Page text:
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When I was younger, a child if you will, having any amount of money was an immense treat. There were endless possibilities for your meager three dollars. The introduction of money into my life quickly brought another realization–some people have more money than others. In my case, my brother had more money than I did. Being the capitalist in our duo, he bargained and saved. Being the socialist, I didn’t worry so much about the saving, spending my money when I wanted. I did however bargain. I would convince my brother that somehow it really was not fair that he had five dollars while I only had one. The only fair solution, I told him, was to give me one dollar. He agreed of course, as I was older and wiser than he. I have always been a socialist at heart.

Fifteen years later, about a week ago, my brother and I were walking through a neighborhood Sunday market and I spotted a new book! Why I Am a Socialist (1910) is a book by investigative journalist Charles Edward Russell. I bought the book for four dollars and I must say, it is one of the better purchases of my summer.

The book is a series of case studies highlighting the ways in which people become trapped in a faulty economic system. Like Marx in The Communist Manifesto, Russell emphasizes the fact that people become dependent on ultimately harmful systems lest thy face “the pain of extinction,” or being driven out of the market. Businesses trade their goods and laborers trade their labor power. The problem arises when competition drives prices (market price of goods and the price of wages) down below their true value. The catch with Russell seems to be that everyone is stuck in this system, no one is the bad guy. The bad guy is the economic system and it alone needs changing.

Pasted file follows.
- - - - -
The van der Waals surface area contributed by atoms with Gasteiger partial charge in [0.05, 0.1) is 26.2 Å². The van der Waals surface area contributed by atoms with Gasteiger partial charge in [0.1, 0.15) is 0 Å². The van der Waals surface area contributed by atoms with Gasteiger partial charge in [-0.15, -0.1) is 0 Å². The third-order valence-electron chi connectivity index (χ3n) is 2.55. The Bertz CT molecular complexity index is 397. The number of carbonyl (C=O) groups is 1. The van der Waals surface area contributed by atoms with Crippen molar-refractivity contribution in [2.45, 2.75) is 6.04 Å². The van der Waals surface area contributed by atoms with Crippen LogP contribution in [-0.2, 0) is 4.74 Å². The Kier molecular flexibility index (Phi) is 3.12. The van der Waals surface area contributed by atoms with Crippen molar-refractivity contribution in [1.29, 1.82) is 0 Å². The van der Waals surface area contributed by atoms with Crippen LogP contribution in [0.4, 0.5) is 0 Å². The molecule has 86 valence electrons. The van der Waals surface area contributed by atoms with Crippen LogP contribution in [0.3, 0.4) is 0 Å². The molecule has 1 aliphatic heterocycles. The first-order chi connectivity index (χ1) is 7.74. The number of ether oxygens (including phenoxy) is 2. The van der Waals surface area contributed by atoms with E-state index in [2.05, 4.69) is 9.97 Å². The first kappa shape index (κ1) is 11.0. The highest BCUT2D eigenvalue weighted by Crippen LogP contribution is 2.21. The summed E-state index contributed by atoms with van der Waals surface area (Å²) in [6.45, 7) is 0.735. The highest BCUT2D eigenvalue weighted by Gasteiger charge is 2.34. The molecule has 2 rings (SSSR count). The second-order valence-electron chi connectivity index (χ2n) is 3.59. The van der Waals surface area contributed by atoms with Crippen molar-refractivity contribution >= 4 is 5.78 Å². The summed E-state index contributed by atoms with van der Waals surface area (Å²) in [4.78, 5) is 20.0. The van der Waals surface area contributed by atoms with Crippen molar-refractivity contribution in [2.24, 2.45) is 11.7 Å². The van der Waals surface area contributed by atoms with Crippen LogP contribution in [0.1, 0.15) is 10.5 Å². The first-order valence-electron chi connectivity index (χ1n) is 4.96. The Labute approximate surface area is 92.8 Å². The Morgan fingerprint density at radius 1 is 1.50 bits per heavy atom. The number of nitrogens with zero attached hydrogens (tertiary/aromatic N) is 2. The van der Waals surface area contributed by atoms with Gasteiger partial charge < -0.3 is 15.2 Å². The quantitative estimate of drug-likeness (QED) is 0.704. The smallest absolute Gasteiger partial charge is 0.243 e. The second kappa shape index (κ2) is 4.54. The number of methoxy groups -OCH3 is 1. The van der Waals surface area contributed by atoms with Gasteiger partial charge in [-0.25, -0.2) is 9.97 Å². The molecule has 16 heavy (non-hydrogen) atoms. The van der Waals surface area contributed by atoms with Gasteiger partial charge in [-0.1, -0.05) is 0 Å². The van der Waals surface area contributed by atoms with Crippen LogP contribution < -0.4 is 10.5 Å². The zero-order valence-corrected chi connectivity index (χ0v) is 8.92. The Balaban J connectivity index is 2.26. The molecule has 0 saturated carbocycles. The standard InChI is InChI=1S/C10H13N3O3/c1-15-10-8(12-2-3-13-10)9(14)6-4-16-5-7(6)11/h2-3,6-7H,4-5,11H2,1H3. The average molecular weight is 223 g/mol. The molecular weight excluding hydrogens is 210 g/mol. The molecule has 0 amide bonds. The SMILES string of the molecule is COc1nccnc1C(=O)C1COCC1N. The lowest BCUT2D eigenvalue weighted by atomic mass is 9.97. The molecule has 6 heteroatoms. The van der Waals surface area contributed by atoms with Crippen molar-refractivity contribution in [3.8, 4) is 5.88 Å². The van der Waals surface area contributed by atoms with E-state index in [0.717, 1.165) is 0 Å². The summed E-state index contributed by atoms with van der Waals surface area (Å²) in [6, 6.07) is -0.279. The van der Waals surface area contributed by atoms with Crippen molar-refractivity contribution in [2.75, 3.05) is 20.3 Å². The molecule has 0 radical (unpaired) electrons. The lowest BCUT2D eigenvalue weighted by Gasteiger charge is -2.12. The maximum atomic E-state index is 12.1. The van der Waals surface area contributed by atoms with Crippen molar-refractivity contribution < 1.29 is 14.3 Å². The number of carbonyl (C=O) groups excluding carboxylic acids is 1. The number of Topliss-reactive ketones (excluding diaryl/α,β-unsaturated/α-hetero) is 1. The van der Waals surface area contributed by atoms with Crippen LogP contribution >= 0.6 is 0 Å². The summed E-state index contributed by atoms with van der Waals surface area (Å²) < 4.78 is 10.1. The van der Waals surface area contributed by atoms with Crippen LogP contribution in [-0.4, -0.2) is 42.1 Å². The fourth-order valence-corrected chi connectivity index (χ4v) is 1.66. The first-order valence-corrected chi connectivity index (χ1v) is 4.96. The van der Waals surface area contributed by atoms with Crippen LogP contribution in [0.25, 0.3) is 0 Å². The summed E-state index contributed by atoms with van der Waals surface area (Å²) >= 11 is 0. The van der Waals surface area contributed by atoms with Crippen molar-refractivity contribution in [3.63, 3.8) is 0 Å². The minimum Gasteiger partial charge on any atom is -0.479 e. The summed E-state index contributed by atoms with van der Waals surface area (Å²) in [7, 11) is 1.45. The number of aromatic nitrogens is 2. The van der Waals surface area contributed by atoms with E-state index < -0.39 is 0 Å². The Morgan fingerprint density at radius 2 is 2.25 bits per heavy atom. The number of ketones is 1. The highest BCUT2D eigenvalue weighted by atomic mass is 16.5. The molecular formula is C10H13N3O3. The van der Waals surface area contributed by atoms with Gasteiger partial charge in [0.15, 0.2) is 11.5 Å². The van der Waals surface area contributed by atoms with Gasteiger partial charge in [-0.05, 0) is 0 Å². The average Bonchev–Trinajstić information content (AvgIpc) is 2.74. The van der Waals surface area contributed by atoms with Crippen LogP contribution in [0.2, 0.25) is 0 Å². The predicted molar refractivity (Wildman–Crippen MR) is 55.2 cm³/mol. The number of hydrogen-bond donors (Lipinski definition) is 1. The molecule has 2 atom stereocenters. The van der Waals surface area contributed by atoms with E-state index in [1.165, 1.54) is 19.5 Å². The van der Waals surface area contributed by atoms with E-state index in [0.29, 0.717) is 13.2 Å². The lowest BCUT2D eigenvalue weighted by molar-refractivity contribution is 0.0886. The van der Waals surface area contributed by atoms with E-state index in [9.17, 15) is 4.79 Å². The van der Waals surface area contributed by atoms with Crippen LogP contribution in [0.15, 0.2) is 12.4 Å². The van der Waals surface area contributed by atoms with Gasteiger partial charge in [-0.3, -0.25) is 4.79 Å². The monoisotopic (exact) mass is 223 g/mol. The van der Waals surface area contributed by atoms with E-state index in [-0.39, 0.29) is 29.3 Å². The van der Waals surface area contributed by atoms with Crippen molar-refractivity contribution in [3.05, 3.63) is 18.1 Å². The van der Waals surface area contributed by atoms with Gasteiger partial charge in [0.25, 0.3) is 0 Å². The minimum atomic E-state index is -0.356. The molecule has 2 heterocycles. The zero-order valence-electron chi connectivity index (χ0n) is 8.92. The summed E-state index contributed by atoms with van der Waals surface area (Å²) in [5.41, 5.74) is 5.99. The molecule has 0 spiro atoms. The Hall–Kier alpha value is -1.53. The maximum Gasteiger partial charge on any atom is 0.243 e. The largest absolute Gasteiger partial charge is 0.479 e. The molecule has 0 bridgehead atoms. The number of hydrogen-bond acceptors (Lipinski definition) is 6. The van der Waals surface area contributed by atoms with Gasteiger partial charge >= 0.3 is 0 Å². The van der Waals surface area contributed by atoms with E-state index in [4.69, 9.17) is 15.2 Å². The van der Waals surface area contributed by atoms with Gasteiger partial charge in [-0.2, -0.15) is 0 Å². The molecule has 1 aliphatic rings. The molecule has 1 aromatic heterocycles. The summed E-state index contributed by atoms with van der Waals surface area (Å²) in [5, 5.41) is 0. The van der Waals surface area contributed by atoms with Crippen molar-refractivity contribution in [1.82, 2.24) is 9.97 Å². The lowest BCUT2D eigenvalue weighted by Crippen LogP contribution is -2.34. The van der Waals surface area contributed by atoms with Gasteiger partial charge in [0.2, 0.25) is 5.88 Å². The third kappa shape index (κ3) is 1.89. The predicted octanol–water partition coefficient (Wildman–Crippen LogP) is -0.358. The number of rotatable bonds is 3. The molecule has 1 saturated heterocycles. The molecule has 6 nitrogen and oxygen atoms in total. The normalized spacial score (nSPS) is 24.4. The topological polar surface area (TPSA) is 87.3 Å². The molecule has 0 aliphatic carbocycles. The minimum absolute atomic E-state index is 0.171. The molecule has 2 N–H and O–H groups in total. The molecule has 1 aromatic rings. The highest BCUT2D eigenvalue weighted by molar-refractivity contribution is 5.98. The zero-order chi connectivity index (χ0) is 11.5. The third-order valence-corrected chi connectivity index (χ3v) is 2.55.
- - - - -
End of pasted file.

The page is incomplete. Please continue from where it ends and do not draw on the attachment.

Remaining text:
Why doesn’t capitalism work? Because,

If a man’s competitors resort to a deception that reduces the cost of their product he must resort to the like deception or retire from business. He has no alternative; he absolutely must do as they do or give over the fight… That a man should accept ruin merely because he will not practice what is universal in his trade is an act of quixotic virtue that we never have required and never should expect. If he does what the rest do that is enough of honesty. You cannot demand of him more. Competition rules him with iron rods. He must do this and he must not do that, law or no law, and no matter the results may be to others. (page 40)

I won’t bother you with any more boring economics but you should know this, Russell is smart, his writing in captivating and he will make you think, which was his purpose.

The world does not grow worse, does not stand still, but slowly grows better, [Reform is a] vast, complicated and often mysterious evolution. It is not to be had with the naiveté of a single push. It calls for the persistence of each generation.

With the genius of Marx and the optimism that he lacked, here is Charles Edward Russell, American Socialist and man after my own heart.

“Progress is slow, but at least there is something gained.” And perhaps if we put our minds to it, everyone will have ample control over their means of production, whether they be wage laborers or the big man up top.

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